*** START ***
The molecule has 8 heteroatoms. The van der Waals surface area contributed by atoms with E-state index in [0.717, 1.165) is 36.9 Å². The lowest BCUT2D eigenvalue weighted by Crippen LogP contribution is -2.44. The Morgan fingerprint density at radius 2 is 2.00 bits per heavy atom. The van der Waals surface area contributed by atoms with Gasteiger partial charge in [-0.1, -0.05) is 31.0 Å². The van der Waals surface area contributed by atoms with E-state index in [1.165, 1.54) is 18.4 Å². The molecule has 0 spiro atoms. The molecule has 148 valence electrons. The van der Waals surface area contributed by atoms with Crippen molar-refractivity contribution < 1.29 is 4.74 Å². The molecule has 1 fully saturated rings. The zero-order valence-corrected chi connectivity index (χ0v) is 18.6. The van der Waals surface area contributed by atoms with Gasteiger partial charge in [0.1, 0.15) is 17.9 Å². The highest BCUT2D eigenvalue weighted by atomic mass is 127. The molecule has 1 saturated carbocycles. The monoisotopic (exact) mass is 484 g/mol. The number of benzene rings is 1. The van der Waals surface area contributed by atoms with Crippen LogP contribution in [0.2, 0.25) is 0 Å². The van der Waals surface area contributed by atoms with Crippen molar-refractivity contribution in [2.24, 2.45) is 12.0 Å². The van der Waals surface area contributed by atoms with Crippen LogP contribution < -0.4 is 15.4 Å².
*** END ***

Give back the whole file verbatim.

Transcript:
The molecule has 8 heteroatoms. The van der Waals surface area contributed by atoms with E-state index in [0.717, 1.165) is 36.9 Å². The lowest BCUT2D eigenvalue weighted by Crippen LogP contribution is -2.44. The Morgan fingerprint density at radius 2 is 2.00 bits per heavy atom. The van der Waals surface area contributed by atoms with Gasteiger partial charge in [-0.1, -0.05) is 31.0 Å². The van der Waals surface area contributed by atoms with E-state index in [1.165, 1.54) is 18.4 Å². The molecule has 0 spiro atoms. The molecule has 148 valence electrons. The van der Waals surface area contributed by atoms with Crippen molar-refractivity contribution < 1.29 is 4.74 Å². The molecule has 1 fully saturated rings. The zero-order valence-corrected chi connectivity index (χ0v) is 18.6. The van der Waals surface area contributed by atoms with Gasteiger partial charge in [0.1, 0.15) is 17.9 Å². The highest BCUT2D eigenvalue weighted by atomic mass is 127. The molecule has 1 saturated carbocycles. The monoisotopic (exact) mass is 484 g/mol. The number of benzene rings is 1. The van der Waals surface area contributed by atoms with Crippen LogP contribution in [0.2, 0.25) is 0 Å². The van der Waals surface area contributed by atoms with Crippen molar-refractivity contribution in [2.24, 2.45) is 12.0 Å². The van der Waals surface area contributed by atoms with Crippen LogP contribution < -0.4 is 15.4 Å².